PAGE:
Day: 5, Session: 3, Talk: 2

Population Characteristics of Red Swamp Crayfish Procambarus clarkii from Two Hydrologically Different Large River-floodplain Systems in Southeast Louisiana

ALEXA BALLINGER and Christopher Bonvillain

Anthropogenic modifications to large river-floodplain systems can sever natural water sources, alter annual flood pulses, and disrupt population dynamics of aquatic biota. The Atchafalaya River Basin (ARB) and the upper Barataria Estuary (UBE) in southeast Louisiana are separated by only 25 km and historically shared a similar hydrologic regime. Currently, the ARB receives an annual flood pulse from the Mississippi River that typically inundates floodplain habitats in the spring and dewaters in summer, providing access to floodplain spawning and foraging habitats and environmental cues for crayfish life cycle activities. In contrast, anthropogenic modifications to the UBE have eliminated an annual riverine flood pulse from the Mississippi River and large precipitation events are now the only drivers of floodplain inundation. The purpose of this project is to compare population characteristics of red swamp crayfish Procambarus clarkii between the ARB and UBE, two hydrologically different large river-floodplain ecosystems. P. clarkii were sampled every two weeks in the ARB and UBE during the 2017 and 2018 crayfish seasons. Sex, carapace length, and male reproductive form were recorded for all captured crayfish and catch per unit effort (CPUE) was determined as the number of crayfish per trap. Water quality was recorded at all sample sites on every sample date and hemolymph samples were collected from P. clarkii at all sample locations to determine hemolymph protein concentration. During the 2017 crayfish season, mean P. clarkii CPUE (3.81 ± 0.21) and carapace length (43.41 ± 0.71 mm) were higher in the ARB compared to the UBE (1.42 ± 0.34; 35.86 ± 0.49 mm). Additionally, ARB mean P. clarkii hemolymph protein concentration (5.1 ± 0.1 g/100 mL) was slightly higher than individuals from the UBE (4.8 ± 0.09 g/100 mL). These results indicate that the modification or absence of a flood pulse can have adverse effects on crayfish populations, threatening the ecological and economical importance of this species in river-floodplain ecosystems. The results from this research will provide a foundation for assessment of future anthropogenic modifications to river-floodplain hydrology and its effect on local aquatic biota.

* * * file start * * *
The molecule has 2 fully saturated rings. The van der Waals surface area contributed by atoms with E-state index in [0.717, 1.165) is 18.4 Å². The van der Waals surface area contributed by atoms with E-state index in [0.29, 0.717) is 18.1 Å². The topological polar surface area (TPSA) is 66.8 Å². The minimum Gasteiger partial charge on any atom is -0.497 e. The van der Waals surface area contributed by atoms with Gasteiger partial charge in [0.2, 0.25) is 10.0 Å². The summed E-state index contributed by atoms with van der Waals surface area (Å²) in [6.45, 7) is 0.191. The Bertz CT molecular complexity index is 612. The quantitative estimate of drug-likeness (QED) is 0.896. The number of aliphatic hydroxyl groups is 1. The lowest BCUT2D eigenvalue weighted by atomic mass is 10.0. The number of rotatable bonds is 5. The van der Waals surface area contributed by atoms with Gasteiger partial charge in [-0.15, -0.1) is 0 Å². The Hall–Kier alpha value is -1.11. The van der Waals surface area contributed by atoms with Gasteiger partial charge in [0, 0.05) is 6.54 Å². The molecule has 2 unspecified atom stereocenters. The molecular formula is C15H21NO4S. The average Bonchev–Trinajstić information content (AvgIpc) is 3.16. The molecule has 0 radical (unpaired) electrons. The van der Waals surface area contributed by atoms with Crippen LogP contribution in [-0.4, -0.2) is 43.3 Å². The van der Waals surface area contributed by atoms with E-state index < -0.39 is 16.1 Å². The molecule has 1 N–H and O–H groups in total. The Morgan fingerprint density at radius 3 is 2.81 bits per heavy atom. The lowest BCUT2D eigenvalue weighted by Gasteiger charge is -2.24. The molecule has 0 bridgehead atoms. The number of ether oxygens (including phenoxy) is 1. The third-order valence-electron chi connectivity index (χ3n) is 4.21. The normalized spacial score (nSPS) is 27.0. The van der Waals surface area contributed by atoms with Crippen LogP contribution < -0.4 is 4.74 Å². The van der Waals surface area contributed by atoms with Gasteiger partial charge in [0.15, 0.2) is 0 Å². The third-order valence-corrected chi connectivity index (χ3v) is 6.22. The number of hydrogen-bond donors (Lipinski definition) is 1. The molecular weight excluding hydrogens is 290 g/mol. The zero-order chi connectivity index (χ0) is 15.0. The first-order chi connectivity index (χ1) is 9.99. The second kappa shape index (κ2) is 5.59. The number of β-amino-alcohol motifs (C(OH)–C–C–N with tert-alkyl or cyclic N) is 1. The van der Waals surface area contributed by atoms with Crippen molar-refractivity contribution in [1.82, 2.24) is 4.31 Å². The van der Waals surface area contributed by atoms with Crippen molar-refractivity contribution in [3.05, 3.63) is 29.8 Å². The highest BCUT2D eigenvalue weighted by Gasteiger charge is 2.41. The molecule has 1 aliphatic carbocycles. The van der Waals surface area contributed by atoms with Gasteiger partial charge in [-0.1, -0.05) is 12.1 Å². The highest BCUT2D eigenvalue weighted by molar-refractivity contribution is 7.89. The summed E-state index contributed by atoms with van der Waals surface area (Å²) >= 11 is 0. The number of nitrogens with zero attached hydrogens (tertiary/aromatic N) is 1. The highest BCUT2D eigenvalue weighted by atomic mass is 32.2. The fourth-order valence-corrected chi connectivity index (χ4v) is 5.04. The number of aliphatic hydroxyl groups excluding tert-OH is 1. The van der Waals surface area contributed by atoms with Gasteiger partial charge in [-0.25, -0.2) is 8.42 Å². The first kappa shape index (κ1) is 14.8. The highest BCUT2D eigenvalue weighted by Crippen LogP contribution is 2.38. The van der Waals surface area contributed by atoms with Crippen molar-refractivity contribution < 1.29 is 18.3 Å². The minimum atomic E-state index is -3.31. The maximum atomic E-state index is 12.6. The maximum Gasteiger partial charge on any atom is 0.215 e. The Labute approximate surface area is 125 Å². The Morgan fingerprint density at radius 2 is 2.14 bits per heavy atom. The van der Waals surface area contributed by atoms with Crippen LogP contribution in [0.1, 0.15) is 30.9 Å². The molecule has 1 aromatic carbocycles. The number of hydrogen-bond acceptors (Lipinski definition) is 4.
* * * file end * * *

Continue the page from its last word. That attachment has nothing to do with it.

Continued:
Day: 5, Session: 4, Talk: 2

Monitoring Indigenous and Invasive Crayfish and Other Aquatic Species Using Educational Citizen Science and Environmental DNA

SUNE AGERSNAP, Steen Wilhelm Knudsen, Peter Rask Møller, Marie Rathcke Lillemark and Pernille Hjorth

The use of environmental DNA (eDNA) extracted from water samples is a promising tool for early and non-invasive detection of invasive and indigenous crayfish and other aquatic species. However, regular monitoring of large freshwater areas with eDNA are still quite labour intensive. In this presentation I will present preliminary results and experiences from Natural History Museum of Denmark’s citizen science based education program “DNA & LIFE”, where high school students, collect and analyse eDNA samples with the newest species-specific assays and methods. They work in a special DNA-laboratory with high procedural standards that has been established for education. This gives scientists an easy access to a high number of water samples from all over Denmark. At the moment in our “Real Science” project, students work together with scientist to develop and test new assays. During the development of the crayfish assays published in Agersnap et al. 2017. DNA and LIFE did some of the initial testing in 2015 on water samples, and has afterwards tested several waters for crayfish. Since DNA and LIFE started in 2014 more than 6,000 students have collected and analysed eDNA samples from more than 450 lakes and streams covering all of Denmark. And more than 40 different species-specific assays have been tested on freshwater and marine samples. These results can be beneficial to other scientific institutions who want to combine eDNA monitoring with scientific based, educational citizen science.



Day: 5, Session: 4, Talk: 3

Crustacyanin Genes of Cambarus Crayfish

PAUL R. CABE, Morgan Trimas, Jeronimo Reyes-Olmedo and Christian Kim